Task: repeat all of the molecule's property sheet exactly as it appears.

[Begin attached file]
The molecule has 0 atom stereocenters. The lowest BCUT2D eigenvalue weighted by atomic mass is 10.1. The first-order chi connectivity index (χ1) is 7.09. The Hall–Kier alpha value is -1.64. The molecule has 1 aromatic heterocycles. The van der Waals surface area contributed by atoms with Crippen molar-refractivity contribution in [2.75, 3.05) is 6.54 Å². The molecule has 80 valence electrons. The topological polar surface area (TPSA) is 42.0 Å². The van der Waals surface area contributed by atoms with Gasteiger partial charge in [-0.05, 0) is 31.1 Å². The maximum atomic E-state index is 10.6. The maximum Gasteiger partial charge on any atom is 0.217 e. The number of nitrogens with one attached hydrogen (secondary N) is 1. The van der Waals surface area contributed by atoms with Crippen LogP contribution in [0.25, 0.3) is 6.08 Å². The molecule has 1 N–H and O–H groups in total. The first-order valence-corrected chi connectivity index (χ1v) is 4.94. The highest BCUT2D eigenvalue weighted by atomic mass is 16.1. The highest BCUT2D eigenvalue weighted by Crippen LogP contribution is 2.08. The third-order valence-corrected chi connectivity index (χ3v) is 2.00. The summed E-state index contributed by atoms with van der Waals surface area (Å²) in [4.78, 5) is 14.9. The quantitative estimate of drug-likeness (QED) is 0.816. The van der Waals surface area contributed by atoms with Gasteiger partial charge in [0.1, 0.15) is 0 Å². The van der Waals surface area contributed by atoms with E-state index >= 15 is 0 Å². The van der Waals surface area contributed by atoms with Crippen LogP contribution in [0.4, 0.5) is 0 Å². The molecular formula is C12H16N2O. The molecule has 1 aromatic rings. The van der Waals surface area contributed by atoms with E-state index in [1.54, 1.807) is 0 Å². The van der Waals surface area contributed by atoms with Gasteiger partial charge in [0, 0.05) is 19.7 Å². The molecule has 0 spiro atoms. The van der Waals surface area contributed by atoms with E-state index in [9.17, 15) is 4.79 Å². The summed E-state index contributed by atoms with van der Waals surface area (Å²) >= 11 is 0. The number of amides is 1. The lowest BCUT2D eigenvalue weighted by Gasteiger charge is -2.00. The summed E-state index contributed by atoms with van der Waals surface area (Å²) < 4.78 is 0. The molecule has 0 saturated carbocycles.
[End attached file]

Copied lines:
The molecule has 0 atom stereocenters. The lowest BCUT2D eigenvalue weighted by atomic mass is 10.1. The first-order chi connectivity index (χ1) is 7.09. The Hall–Kier alpha value is -1.64. The molecule has 1 aromatic heterocycles. The van der Waals surface area contributed by atoms with Crippen molar-refractivity contribution in [2.75, 3.05) is 6.54 Å². The molecule has 80 valence electrons. The topological polar surface area (TPSA) is 42.0 Å². The van der Waals surface area contributed by atoms with Gasteiger partial charge in [-0.05, 0) is 31.1 Å². The maximum atomic E-state index is 10.6. The maximum Gasteiger partial charge on any atom is 0.217 e. The number of nitrogens with one attached hydrogen (secondary N) is 1. The van der Waals surface area contributed by atoms with Crippen LogP contribution in [0.25, 0.3) is 6.08 Å². The molecule has 1 N–H and O–H groups in total. The first-order valence-corrected chi connectivity index (χ1v) is 4.94. The highest BCUT2D eigenvalue weighted by atomic mass is 16.1. The highest BCUT2D eigenvalue weighted by Crippen LogP contribution is 2.08. The third-order valence-corrected chi connectivity index (χ3v) is 2.00. The summed E-state index contributed by atoms with van der Waals surface area (Å²) in [4.78, 5) is 14.9. The quantitative estimate of drug-likeness (QED) is 0.816. The van der Waals surface area contributed by atoms with Gasteiger partial charge in [0.1, 0.15) is 0 Å². The van der Waals surface area contributed by atoms with E-state index >= 15 is 0 Å². The van der Waals surface area contributed by atoms with Crippen LogP contribution in [0.4, 0.5) is 0 Å². The molecular formula is C12H16N2O. The molecule has 1 aromatic rings. The van der Waals surface area contributed by atoms with E-state index in [1.54, 1.807) is 0 Å². The van der Waals surface area contributed by atoms with Gasteiger partial charge in [0, 0.05) is 19.7 Å². The molecule has 0 spiro atoms. The van der Waals surface area contributed by atoms with E-state index in [9.17, 15) is 4.79 Å². The summed E-state index contributed by atoms with van der Waals surface area (Å²) >= 11 is 0. The number of amides is 1. The lowest BCUT2D eigenvalue weighted by Gasteiger charge is -2.00. The summed E-state index contributed by atoms with van der Waals surface area (Å²) < 4.78 is 0. The molecule has 0 saturated carbocycles.